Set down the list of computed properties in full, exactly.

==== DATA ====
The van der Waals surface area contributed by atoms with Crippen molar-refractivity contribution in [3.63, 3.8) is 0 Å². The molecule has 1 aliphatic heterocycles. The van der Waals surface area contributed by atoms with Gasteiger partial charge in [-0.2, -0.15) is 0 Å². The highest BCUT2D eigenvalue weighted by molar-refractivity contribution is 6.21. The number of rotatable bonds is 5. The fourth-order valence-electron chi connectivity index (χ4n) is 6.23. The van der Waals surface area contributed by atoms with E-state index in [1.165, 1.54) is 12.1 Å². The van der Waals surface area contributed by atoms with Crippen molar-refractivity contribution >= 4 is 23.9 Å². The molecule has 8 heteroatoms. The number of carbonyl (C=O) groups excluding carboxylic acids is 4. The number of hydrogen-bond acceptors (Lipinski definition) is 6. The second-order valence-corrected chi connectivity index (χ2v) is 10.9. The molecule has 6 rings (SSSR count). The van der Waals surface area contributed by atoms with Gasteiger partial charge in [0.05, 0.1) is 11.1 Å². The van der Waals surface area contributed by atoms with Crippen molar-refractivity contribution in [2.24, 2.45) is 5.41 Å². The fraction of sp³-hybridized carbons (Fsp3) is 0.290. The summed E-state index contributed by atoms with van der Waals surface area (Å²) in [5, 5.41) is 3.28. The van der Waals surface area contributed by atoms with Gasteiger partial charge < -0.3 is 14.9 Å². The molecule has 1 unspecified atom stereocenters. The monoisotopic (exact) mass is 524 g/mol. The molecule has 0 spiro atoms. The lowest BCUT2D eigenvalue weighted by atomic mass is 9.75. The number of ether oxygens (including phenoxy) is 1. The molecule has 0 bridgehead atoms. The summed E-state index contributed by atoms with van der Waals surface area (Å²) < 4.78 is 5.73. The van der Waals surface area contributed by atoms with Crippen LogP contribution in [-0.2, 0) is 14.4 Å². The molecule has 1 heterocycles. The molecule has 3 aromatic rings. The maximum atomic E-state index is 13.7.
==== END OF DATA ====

The van der Waals surface area contributed by atoms with Crippen molar-refractivity contribution in [3.63, 3.8) is 0 Å². The molecule has 1 aliphatic heterocycles. The van der Waals surface area contributed by atoms with Gasteiger partial charge in [-0.2, -0.15) is 0 Å². The highest BCUT2D eigenvalue weighted by molar-refractivity contribution is 6.21. The number of rotatable bonds is 5. The fourth-order valence-electron chi connectivity index (χ4n) is 6.23. The van der Waals surface area contributed by atoms with E-state index in [1.165, 1.54) is 12.1 Å². The van der Waals surface area contributed by atoms with Crippen molar-refractivity contribution >= 4 is 23.9 Å². The molecule has 8 heteroatoms. The number of carbonyl (C=O) groups excluding carboxylic acids is 4. The number of hydrogen-bond acceptors (Lipinski definition) is 6. The second-order valence-corrected chi connectivity index (χ2v) is 10.9. The molecule has 6 rings (SSSR count). The van der Waals surface area contributed by atoms with Gasteiger partial charge in [0.05, 0.1) is 11.1 Å². The van der Waals surface area contributed by atoms with Crippen molar-refractivity contribution in [2.24, 2.45) is 5.41 Å². The fraction of sp³-hybridized carbons (Fsp3) is 0.290. The summed E-state index contributed by atoms with van der Waals surface area (Å²) in [5, 5.41) is 3.28. The van der Waals surface area contributed by atoms with Gasteiger partial charge < -0.3 is 14.9 Å². The molecule has 1 unspecified atom stereocenters. The monoisotopic (exact) mass is 524 g/mol. The molecule has 0 spiro atoms. The lowest BCUT2D eigenvalue weighted by atomic mass is 9.75. The number of ether oxygens (including phenoxy) is 1. The molecule has 0 bridgehead atoms. The summed E-state index contributed by atoms with van der Waals surface area (Å²) < 4.78 is 5.73. The van der Waals surface area contributed by atoms with Crippen LogP contribution in [-0.2, 0) is 14.4 Å². The molecule has 1 heterocycles. The molecule has 3 aromatic rings. The maximum atomic E-state index is 13.7.